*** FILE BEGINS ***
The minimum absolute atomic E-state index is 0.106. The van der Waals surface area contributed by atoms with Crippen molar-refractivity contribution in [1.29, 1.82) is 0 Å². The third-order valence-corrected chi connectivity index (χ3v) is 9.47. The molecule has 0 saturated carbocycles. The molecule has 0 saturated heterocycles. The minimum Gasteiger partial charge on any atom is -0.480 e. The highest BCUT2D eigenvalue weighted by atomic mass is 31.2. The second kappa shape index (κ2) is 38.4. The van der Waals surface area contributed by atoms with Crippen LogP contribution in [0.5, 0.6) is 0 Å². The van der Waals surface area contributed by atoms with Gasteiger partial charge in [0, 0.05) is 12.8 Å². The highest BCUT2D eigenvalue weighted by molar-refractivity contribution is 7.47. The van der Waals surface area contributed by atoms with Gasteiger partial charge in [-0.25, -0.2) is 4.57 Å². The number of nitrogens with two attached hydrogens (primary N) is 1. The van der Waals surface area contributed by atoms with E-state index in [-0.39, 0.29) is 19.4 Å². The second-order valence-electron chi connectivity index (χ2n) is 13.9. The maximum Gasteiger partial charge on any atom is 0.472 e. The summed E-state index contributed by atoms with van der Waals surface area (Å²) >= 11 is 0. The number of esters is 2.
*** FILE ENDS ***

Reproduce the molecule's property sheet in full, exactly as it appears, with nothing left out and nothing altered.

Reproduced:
The minimum absolute atomic E-state index is 0.106. The van der Waals surface area contributed by atoms with Crippen molar-refractivity contribution in [1.29, 1.82) is 0 Å². The third-order valence-corrected chi connectivity index (χ3v) is 9.47. The molecule has 0 saturated carbocycles. The molecule has 0 saturated heterocycles. The minimum Gasteiger partial charge on any atom is -0.480 e. The highest BCUT2D eigenvalue weighted by atomic mass is 31.2. The second kappa shape index (κ2) is 38.4. The van der Waals surface area contributed by atoms with Crippen LogP contribution in [0.5, 0.6) is 0 Å². The van der Waals surface area contributed by atoms with Gasteiger partial charge in [0, 0.05) is 12.8 Å². The highest BCUT2D eigenvalue weighted by molar-refractivity contribution is 7.47. The van der Waals surface area contributed by atoms with Gasteiger partial charge in [-0.25, -0.2) is 4.57 Å². The number of nitrogens with two attached hydrogens (primary N) is 1. The van der Waals surface area contributed by atoms with E-state index in [-0.39, 0.29) is 19.4 Å². The second-order valence-electron chi connectivity index (χ2n) is 13.9. The maximum Gasteiger partial charge on any atom is 0.472 e. The summed E-state index contributed by atoms with van der Waals surface area (Å²) >= 11 is 0. The number of esters is 2.